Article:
Chapter Twenty-Eight: Adam and the New Humans

“Sooo…” Adam said from his seat between the two younger children, on a swing set built for a larger family than his. “… Wanna play chasey?”

“No,” said Myriad, echoed almost immediately by her companion. He knew their names (or at least their Lawrence approved ones) without having to ask. How could he not? They’d been all over the papers for a solid fortnight after their show at Parliament House, their miracles scratchily preserved in black and white. Even without that, Maelstrom had been in the New Child, if only as a baby in arms or sporting in a fishtank. Myriad, though, she had to be a later acquisition, whatever her eyes said.

It was embarrassing, to be honest. In the months he’d been trying to figure all of this stuff out, he’d taken to pretending to talk to them from time to time, just to bounce his frustrations somewhere other than inside of his own head. And sometimes to fight lava-pirates.

Adam was rapidly coming to prefer the ones in his head.

“… Lemonade?” he tried.


Fine. If his mum and dad were going to banish him outside with his imaginary friends while they chatted with the book people, he was at least going to sate some curiosity. “Are you two brother and sister?”

“No!” the pair both shouted at him, though Adam thought he heard something… else in the boy’s voice.

“Cousins? It’s just—the eyes. Yeah.”

Maelstrom folded his arms, scowling. “She’s a power-snatcher. She’s just using mine.”

“Power copier,” Myriad clarified sourly. “And I’m actually using his mother’s. She’s much better.”    

“Right…” He sat there between them for a few more seconds, trying unsuccessfully not to fidget. “Did I do something wrong?”

Myriad simply huffed at that, but after a moment, Maelstrom let out a sigh.

“… No. Sorry. It’s Adam, right? Nice to meet you.” The smaller boy held out a hand, and Adam shook it, confused. “We’re not mad at you, I’m mad at her.”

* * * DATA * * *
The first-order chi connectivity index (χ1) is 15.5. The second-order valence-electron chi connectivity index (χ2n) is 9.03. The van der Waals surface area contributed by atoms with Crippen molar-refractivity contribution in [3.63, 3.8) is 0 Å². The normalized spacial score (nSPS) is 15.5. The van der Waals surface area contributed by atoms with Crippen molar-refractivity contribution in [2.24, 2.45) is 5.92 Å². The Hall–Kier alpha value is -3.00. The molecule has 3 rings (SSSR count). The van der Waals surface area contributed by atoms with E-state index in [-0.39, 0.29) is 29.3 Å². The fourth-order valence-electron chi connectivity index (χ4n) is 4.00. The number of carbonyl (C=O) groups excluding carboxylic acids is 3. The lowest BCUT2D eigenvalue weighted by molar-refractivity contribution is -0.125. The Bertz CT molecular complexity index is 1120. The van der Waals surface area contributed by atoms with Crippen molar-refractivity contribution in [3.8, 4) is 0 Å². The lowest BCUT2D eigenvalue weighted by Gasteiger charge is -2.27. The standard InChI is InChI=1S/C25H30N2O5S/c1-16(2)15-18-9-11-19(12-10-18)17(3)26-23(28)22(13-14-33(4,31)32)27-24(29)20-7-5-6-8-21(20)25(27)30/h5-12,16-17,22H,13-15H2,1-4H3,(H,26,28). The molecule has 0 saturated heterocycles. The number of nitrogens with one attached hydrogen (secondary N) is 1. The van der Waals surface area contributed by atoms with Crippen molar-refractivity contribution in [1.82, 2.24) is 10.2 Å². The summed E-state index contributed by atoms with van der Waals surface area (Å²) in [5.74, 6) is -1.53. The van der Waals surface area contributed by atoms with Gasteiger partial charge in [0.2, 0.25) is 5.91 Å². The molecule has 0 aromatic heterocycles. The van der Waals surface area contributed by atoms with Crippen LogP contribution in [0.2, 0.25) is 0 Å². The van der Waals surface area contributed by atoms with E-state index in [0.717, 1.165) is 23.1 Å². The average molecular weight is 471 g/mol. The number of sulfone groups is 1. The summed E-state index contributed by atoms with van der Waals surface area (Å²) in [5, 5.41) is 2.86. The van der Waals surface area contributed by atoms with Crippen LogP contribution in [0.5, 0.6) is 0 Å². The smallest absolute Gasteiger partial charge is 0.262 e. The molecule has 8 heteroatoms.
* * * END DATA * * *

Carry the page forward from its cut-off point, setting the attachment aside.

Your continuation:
“Why are you mad at her?” Adam asked.

“Cuz he’s a weenie,” Myriad huffed again. “A mean weenie who doesn’t listen.”

“Because she made things confusing,” Maelstrom answered softly, not looking at her. “And it hurt.”

“Did not!” Myriad retorted, her voice rising.

“Yeah, Allison,” he whispered. “Yeah, you did.”

Huh, so she did have a proper name.

Adam gazed between the silent pair for a long moment, then shook his head. Honestly, little kids were pretty stupid. It was times like these when he was thankful for all the life experience he held over their ilk.

“Was she trying to hurt you?” he asked.

Maelstrom didn’t reply at once, preferring instead to drop his eyes to the ground, scrapped clear of grass by a thousand sharp stops.

“…I dunno.”

“Have you asked?”


“Well, maybe you should.”

“I wasn’t trying—”

Adam put a hand over the girl’s mouth. “You, shush.” He could feel spittle on his palm from the girl’s muffled sputtering. Who knew the girl Lawrence felt worth presenting to the whole nation could be such a brat.

Looking to Maelstrom, he said “Now, ask her if she was trying to hurt you.”

Maelstrom took a deep breath. “Were you trying to hurt me, Myriad?”

Adam nodded at Myriad, removing his hand from from her mouth. Frowning, she answered, “No, I wasn’t. I just thought it was weird that—”

“You promised not to talk about it!”

“And I haven’t! Why are you so mad at me when I’m doing what you—”

A hand over both their mouths, this time. Adam noted that Maelstrom protested far less. “Just—just don’t try explaining anything or complaining. Not while I’m stuck out here with you.” Bloody little kids—they hadn’t even done any tricks yet and he was already having to play mediator between the two. He looked right into Myriad’s copycat eyes. “Now, just say you’re sorry.”

The girl’s eyes narrowed. If Adam had any brothers and sisters, he would have known what was about to happen.

A sharp, crushing pain, and Adam jerked his his hand away. “Ow!”

Myriad lunged at Maelstrom, pulling him down into the dried mud and whaling on him over and over.

For a moment, David just lay there and took the blows. What else was he going to do? Hit Allie?

Then, he realized: Allie was hitting him.

Allison was hitting him.

Maelstrom screamed, managing to tumble on top of his friend and start clawing her face. Not that his advantage lasted long. He had never used his bare, human strength against another child, while Myriad fought with the ferocity of a dozen primary school bullies, poured into one bioengineered body.

Adam hovered around the scuffle like they were a pair of tussling cats, all sharp ends ready to close tight around any interloper. He wondered if he had stumbled onto something… tender.

Myriad was shouting now, a handful of Maelstrom’s hair in her fist. “Why. Are. You. Such. A. Wimp?”


The girl had her mouth open, ready to lash out some more, but Maelstrom’s fist caught her in the stomach, and whatever she’d been about to say was lost in a high pitched wheeze as the air was forced hard out of her lungs.

“I’m not!” he shouted. “I’m just nice!”

“And I’m not?”